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Golf’s ruling bodies announced the long awaited and highly anticipated decision on Rule 14-1b, prohibiting the anchoring of a club in making a stroke. As what comes as no surprise belly-length and long putters remain conforming clubs to the rules of the game, however the way in which they are used must change. The R&A and the United States Golf Association (USGA), golf’s governing bodies, today announced the adoption of Rule 14-1b of the Rules of Golf that prohibits anchoring the club in making a stroke. The new Rule will take effect on January 1, 2016 in accordance with the regular four-year cycle for changes to the Rules of Golf. Rule 14-1b, which was proposed on November 28, 2012, has now been given final approval by The R&A and the USGA.

“We took a great deal of time to consider this issue and received a variety of contributions from individuals and organizations at all levels of the game. The report published today gives a comprehensive account of the reasons for taking the decision to adopt the new Rule and addresses the concerns that have been raised. We recognize this has been a divisive issue but after thorough consideration we remain convinced that this is the right decision for golf,” stated Peter Dawson, Chief Executive of The R&A. 

“Having considered all of the input that we received, both before and after the proposed Rule was announced, our best judgment is that Rule 14-1b is necessary to preserve one of the important traditions and challenges of the game – that the player freely swing the entire club,” said USGA President Glen D. Nager. “The new Rule upholds the essential nature of the traditional method of stroke and eliminates the possible advantage that anchoring provides, ensuring that players of all skill levels face the same challenge inherent in the game of golf.”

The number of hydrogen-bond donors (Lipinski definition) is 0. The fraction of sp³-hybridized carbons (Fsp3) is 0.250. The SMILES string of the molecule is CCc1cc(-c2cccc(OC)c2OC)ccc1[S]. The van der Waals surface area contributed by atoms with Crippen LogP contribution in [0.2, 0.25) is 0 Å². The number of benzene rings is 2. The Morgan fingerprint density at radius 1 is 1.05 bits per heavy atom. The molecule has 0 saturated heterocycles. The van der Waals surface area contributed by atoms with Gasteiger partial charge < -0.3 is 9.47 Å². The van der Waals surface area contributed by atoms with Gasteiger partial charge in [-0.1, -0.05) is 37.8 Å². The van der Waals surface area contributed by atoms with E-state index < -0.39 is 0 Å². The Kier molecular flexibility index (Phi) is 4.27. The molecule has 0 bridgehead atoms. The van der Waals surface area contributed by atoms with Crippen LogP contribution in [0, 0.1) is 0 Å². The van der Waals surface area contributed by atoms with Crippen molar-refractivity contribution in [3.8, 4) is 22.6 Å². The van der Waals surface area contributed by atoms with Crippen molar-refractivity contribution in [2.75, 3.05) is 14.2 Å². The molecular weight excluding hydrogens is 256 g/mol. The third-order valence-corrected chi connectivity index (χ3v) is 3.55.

David Rickman, Executive Director of Rules and Equipment Standards at The R&A, said, “This Rule change addresses the future and not the past. Everyone who has used an anchored stroke in the past, or who does so between now and 1 January 2016, will have played entirely within the Rules and their achievements will in no way be diminished.”

“The discussion around the Rule has been very helpful, and we appreciate that so many different perspectives were offered,” said USGA Executive Director Mike Davis. “We know that not everyone will agree with the new Rule, but it is our hope that all golfers will accept that this decision is reasoned and motivated by our best judgment in defining the sport and serving the best interests of the game.”